Olivera, Ana; Beaven, Michael A; Metcalfe, Dean D (2018) Mast cells signal their importance in health and disease. J Allergy Clin Immunol 142:381-393
Bandara, Geethani; Muñoz-Cano, Rosa; Tobío, Araceli et al. (2018) Targeting Sphingosine Kinase Isoforms Effectively Reduces Growth and Survival of Neoplastic Mast Cells With D816V-KIT. Front Immunol 9:631
Yin, Yuzhi; Bai, Yun; Olivera, Ana et al. (2017) An optimized protocol for the generation and functional analysis of human mast cells from CD34+ enriched cell populations. J Immunol Methods 448:105-111
Kirshenbaum, Arnold S; Cruse, Glenn; Desai, Avanti et al. (2016) Immunophenotypic and Ultrastructural Analysis of Mast Cells in Hermansky-Pudlak Syndrome Type-1: A Possible Connection to Pulmonary Fibrosis. PLoS One 11:e0159177
Desai, Avanti; Jung, Mi-Yeon; Olivera, Ana et al. (2016) IL-6 promotes an increase in human mast cell numbers and reactivity through suppression of suppressor of cytokine signaling 3. J Allergy Clin Immunol 137:1863-1871.e6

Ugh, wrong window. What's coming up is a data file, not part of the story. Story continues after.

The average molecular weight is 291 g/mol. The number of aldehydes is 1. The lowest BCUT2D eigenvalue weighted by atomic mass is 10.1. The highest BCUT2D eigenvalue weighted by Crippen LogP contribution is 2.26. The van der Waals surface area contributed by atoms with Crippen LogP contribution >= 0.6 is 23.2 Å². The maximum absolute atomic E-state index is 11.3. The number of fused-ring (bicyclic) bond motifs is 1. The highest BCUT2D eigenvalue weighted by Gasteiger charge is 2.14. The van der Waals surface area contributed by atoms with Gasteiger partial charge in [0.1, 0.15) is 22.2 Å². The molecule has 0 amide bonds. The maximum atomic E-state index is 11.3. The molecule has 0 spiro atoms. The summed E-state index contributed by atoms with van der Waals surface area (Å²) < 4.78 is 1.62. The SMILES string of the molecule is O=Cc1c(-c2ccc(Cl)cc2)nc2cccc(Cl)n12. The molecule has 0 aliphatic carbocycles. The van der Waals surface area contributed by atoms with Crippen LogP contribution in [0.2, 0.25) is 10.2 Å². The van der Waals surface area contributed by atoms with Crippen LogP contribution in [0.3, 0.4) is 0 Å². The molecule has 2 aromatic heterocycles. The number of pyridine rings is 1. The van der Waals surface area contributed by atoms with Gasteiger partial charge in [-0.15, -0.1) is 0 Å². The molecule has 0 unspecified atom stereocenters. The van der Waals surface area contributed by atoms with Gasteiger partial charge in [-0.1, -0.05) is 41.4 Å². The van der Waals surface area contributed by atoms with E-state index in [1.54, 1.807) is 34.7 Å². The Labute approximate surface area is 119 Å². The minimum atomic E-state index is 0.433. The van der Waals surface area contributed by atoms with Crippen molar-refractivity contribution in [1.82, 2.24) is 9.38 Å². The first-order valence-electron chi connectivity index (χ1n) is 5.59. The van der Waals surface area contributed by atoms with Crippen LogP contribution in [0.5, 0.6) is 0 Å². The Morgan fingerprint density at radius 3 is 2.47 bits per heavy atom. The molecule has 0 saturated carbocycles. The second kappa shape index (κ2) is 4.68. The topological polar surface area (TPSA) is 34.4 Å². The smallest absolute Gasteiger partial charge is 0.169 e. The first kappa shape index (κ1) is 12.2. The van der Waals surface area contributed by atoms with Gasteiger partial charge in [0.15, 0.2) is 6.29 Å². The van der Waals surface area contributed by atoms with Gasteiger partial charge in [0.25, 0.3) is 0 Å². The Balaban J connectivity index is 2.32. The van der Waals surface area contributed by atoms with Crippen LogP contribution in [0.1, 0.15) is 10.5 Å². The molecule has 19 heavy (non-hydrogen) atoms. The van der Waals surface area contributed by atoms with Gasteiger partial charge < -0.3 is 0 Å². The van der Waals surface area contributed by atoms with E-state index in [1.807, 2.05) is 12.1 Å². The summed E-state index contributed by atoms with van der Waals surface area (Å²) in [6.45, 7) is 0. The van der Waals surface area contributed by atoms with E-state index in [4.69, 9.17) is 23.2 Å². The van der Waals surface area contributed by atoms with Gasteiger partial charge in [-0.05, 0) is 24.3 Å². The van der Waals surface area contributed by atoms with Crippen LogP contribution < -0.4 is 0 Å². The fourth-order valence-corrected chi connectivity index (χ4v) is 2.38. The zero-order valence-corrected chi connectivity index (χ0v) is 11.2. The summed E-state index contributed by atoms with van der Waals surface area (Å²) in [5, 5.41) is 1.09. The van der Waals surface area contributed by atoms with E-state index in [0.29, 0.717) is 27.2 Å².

Boyden, Steven E; Desai, Avanti; Cruse, Glenn et al. (2016) Vibratory Urticaria Associated with a Missense Variant in ADGRE2. N Engl J Med 374:656-63
Hox, Valerie; O'Connell, Michael P; Lyons, Jonathan J et al. (2016) Diminution of signal transducer and activator of transcription 3 signaling inhibits vascular permeability and anaphylaxis. J Allergy Clin Immunol 138:187-99
Kulinski, Joseph M; Muñoz-Cano, Rosa; Olivera, Ana (2016) Sphingosine-1-phosphate and other lipid mediators generated by mast cells as critical players in allergy and mast cell function. Eur J Pharmacol 778:56-67
Muñoz-Cano, Rosa; Pascal, Mariona; Bartra, Joan et al. (2016) Distinct transcriptome profiles differentiate nonsteroidal anti-inflammatory drug-dependent from nonsteroidal anti-inflammatory drug-independent food-induced anaphylaxis. J Allergy Clin Immunol 137:137-146